Using a little bit of data and a lot of anecdotal evidence, ESPN’s Greg Wyshynski set out to find the center of the American hockey universe.
If his methods had yielded different results, I’m sure there would have been plenty of things to pick apart about his process.
Alas, Wyshynski properly concluded that the Twin Cities metro area is, indeed, the locus from which all hockey radiates outward in the United States — the geographical center of all things puck-related (not to be confused with Rugby, N.D., the geographical center of North America, which us North Dakota natives cling to as a selling point for our state).
After conceding that New York, Chicago, Detroit and Boston are in the mix, he quotes Pat Kelleher, executive director of USA Hockey with the knockout punch.
“I’m a native Bostonian, so this is going to get me in trouble. But it’s hard not to say Minnesota,” said Kelleher. “You have the Wild. You have all the college programs, men’s and women’s. You have girls high school hockey that’s just huge there. It’s tremendous.”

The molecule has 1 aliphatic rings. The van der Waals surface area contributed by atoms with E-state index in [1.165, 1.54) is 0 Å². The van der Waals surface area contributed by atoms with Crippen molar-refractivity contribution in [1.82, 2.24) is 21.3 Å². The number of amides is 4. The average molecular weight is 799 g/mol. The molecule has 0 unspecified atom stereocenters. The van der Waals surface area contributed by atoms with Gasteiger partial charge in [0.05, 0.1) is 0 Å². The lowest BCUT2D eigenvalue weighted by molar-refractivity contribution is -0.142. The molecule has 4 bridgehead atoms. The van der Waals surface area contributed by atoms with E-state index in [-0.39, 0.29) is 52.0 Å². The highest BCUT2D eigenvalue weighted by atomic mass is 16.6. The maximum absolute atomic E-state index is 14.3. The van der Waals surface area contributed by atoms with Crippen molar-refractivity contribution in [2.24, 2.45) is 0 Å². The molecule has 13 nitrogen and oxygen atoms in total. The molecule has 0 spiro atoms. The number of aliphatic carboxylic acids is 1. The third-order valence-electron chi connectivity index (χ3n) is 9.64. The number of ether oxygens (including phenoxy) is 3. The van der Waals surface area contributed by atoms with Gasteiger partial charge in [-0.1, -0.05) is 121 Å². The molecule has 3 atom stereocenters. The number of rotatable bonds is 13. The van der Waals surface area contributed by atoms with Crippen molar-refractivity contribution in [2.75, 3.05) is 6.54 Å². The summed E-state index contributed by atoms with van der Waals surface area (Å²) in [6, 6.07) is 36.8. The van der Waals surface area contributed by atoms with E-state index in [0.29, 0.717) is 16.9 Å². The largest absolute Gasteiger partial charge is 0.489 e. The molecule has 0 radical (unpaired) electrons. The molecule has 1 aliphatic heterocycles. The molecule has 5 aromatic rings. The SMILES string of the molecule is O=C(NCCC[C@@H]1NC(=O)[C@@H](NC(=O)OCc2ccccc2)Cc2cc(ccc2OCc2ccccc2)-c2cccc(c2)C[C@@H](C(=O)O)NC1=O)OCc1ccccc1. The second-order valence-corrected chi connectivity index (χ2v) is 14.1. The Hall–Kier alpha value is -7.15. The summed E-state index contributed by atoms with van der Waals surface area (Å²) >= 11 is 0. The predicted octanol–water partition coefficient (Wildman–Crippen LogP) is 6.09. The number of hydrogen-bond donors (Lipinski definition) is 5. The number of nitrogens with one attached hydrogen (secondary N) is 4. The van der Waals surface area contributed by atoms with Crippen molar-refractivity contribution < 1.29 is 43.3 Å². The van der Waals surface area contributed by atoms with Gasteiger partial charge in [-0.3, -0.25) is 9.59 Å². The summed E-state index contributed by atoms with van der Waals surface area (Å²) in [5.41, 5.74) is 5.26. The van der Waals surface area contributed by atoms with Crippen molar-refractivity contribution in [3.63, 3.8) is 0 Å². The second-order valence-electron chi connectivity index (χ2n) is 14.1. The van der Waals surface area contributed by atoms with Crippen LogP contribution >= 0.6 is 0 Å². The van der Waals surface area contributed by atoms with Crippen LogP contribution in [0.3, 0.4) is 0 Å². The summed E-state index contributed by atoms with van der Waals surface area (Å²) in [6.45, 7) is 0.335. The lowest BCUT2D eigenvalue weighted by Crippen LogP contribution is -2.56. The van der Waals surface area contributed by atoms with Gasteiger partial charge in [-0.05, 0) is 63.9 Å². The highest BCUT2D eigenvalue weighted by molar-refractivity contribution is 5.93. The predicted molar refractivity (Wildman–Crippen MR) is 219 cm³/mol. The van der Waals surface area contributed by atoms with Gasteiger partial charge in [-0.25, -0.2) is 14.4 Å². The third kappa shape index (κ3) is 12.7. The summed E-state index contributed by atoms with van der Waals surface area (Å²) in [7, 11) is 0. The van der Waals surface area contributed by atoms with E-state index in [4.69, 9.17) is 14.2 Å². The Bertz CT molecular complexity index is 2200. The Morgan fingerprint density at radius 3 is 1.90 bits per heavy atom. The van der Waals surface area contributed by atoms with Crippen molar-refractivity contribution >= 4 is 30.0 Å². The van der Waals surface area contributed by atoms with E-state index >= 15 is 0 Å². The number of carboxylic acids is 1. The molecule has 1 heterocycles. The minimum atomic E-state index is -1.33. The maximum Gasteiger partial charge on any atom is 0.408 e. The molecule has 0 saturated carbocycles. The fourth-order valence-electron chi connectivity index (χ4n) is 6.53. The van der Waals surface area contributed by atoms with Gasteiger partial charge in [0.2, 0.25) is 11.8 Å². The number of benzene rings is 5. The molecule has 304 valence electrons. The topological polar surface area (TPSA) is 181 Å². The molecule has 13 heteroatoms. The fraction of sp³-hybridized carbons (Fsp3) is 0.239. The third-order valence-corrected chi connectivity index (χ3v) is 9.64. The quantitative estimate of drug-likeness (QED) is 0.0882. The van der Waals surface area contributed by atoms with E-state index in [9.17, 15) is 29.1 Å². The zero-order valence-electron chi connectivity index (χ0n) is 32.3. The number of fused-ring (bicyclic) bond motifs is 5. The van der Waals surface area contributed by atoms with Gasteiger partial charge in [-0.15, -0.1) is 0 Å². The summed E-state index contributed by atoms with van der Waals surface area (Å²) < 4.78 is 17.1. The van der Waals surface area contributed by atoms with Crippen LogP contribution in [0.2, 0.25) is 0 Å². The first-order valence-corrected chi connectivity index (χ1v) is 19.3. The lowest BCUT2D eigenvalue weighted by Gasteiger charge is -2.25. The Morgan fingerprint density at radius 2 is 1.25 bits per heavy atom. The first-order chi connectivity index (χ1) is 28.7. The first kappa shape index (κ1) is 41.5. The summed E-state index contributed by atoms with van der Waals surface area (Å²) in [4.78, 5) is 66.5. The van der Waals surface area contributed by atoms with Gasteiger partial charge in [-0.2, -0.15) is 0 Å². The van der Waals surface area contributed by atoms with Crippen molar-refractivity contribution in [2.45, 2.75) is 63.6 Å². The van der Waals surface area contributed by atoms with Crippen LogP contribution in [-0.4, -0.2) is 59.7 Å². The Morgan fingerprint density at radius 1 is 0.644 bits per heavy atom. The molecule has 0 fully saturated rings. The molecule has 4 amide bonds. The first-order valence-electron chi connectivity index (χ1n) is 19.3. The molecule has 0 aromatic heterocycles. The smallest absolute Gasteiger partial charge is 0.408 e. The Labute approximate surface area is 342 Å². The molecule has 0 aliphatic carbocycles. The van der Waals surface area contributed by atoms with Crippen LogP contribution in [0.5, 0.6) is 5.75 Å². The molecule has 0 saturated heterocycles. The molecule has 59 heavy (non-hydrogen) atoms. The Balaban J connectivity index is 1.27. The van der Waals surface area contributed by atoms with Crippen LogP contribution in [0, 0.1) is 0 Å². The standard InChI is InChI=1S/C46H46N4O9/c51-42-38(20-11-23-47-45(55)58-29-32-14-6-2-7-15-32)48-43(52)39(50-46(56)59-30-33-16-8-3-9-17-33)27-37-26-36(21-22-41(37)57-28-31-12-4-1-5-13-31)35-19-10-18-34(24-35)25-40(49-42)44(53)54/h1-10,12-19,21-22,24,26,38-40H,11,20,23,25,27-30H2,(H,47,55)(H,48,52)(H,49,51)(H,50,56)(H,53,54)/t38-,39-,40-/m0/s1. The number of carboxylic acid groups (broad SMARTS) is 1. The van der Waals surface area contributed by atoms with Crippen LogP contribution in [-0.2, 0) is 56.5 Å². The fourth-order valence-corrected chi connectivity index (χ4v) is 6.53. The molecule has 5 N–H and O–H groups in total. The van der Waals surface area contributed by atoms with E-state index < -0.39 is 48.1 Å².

After unloading a lot of supporting data, Kelleher is quoted again: “Minnesota is the heartbeat.”
Yes, yes, thank you. We know that, but it is nice to be recognized.
But then Wyshynski goes a step further and tries to narrow it down to the center within the center. This part is far less scientific and perhaps more controversial to anyone who does not eat a significant amount of cake.
It is determined based on youth participation, overall success and famous alums — without even mentioning the Nanne family! — that Edina is the small dot inside the big dot.
“In the Twin Cities, it might be Edina,” said Tom Chorske, a Minneapolis-born former NHL player who’s now an analyst for Fox Sports North. “They win a lot at youth level and produce a lot of college players. A lot of Wild players live in Edina and their little kids are playing there.”
So there you have it: Edina, Minnesota. The center of the center of the hockey universe in the United States.
It should be noted that Chorske has a horse in the race. He has kids who played in the Edina system -- including daughter Hannah, who will represent Edina in the Class 2A state tournament starting Thursday.
You can read the entire piece here, and you can agree (or disagree) in the comments.